A recent report from ESPN's newsmagazine Outside the Lines criticizes the University of Missouri and its athletic department for failing to intervene in the events surrounding an alleged sexual assault against student athlete Sasha Menu Courey in February 2010.

cindyt7070 / Flickr

An extensive piece of investigative journalism answers some questions about the events leading up to MU student Sasha Menu Courey’s 2011 suicide, but leaves many more unanswered. 

Who exactly knew about Menu Courey’s alleged rape, and when?

What responsibility, both legally and ethically, did those individuals have once they learned of it?

What could have been done?

What should have been done?

Courtesy of Mike Menu

In a press statement released Sunday, the University of Missouri says MU Police has turned over information about the alleged assault of former MU athlete Sasha Menu Courey to the Columbia Police Department. And in another statement released Sunday, UM system President Timothy Wolfe has asked for an independent review of the university’s handling of Menu Courey’s situation.

Updated 4:11 p.m, Mon., Jan. 27 with investigation by Columbia police.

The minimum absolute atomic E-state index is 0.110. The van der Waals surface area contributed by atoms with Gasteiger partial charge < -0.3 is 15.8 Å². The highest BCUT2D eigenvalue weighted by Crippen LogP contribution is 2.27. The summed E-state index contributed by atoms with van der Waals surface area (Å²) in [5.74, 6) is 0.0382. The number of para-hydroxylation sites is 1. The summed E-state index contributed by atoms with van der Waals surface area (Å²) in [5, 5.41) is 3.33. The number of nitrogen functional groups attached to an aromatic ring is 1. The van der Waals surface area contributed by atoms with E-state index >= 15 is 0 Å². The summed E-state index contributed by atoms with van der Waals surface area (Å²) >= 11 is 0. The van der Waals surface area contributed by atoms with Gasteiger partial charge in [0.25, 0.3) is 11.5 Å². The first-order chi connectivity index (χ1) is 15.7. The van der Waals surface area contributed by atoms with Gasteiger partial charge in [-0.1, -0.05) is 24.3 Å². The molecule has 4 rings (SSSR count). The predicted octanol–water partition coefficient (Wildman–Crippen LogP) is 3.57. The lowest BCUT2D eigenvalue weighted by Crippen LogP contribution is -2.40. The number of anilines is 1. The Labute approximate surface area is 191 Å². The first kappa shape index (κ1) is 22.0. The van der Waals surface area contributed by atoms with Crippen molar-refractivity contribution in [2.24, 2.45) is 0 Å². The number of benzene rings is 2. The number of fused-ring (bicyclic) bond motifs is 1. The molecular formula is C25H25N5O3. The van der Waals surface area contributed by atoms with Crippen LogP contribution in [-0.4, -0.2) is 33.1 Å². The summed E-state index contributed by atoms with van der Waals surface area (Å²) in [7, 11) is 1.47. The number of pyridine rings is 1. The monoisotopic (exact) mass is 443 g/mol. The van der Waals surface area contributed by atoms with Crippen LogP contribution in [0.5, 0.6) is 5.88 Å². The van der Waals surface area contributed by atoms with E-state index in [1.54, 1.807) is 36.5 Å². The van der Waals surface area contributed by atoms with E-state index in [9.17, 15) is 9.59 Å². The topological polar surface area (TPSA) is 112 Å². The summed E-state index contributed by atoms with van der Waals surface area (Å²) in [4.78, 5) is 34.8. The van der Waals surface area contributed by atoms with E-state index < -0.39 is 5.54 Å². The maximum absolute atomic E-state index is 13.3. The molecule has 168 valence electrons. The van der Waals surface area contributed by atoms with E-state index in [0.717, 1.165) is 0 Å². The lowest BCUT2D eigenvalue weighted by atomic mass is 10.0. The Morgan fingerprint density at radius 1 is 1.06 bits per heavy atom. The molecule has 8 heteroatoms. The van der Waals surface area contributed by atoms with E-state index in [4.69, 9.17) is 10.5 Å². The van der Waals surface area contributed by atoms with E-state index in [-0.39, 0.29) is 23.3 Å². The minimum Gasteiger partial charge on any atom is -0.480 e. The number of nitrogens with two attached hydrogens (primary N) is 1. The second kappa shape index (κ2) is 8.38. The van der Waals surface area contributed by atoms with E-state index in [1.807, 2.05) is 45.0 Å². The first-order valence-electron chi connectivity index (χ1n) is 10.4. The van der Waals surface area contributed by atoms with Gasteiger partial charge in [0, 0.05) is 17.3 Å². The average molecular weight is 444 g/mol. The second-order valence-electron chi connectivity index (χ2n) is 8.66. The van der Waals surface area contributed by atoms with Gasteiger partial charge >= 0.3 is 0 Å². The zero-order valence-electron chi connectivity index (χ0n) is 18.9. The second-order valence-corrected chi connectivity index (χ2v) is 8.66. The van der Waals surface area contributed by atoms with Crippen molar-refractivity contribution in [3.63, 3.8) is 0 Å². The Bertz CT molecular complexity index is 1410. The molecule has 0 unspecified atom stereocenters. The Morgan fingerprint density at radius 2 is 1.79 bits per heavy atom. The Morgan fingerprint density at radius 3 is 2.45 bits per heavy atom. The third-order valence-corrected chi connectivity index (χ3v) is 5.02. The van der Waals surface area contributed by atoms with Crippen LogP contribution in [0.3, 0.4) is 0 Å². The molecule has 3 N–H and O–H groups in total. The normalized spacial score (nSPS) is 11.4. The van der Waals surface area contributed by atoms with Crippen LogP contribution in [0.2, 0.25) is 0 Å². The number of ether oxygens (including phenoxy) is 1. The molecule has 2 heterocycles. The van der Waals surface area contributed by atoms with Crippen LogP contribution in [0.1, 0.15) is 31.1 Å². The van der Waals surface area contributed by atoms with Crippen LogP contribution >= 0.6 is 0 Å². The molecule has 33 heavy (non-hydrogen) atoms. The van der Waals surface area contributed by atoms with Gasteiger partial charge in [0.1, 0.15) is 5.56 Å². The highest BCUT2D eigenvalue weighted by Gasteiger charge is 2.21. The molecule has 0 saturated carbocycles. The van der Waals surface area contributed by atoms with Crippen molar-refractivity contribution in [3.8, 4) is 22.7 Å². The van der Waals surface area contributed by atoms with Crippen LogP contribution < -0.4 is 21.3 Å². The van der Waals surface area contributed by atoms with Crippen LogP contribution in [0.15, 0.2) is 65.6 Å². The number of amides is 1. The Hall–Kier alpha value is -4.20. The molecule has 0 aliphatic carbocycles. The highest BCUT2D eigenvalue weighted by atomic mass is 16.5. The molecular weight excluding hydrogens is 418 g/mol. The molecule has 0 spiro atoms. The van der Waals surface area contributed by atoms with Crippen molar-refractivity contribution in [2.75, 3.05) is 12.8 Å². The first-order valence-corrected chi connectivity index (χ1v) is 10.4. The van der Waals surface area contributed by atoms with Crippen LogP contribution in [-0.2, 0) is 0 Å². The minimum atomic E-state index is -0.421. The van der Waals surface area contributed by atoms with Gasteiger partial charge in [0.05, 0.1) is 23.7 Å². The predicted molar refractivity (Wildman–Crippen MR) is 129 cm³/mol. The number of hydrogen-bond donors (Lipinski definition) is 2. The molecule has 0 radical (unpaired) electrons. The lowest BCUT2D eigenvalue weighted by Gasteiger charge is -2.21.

U.S. Sen. Claire McCaskill, an alum of the University of Missouri and a former prosecutor, is calling on the university to investigate the alleged sexual assault of former Mizzou swimmer Sasha Menu Courey, who subsequently committed suicide.

Watch the show and join the conversation on the Intersection website.  

A University of Missouri-Columbia crisis center received nearly 100 reports of campus sex assaults last year, but only two students were punished for such offenses in 2012, a newspaper investigation has found. 

Rafiq Maqbool / Associated Press

The sexual assault of a young woman on a New Delhi bus last December sparked widespread debate about the safety of women in India. The attack killed a 23-year-old aspiring physical therapist, and led to  nationwide protests.

KBIA file photo

Gov. Jay Nixon is considering measures that could send more people convicted of sexually violent crimes to prison with longer sentences.

Lawmakers sent Nixon measures to redefine rape and other violent crimes in an effort put more people behind bars on felony convictions.

Supporters say the measures would increase protections for sexual assault victims. But the state public defender system argues that more people behind bars for longer terms will cost taxpayers.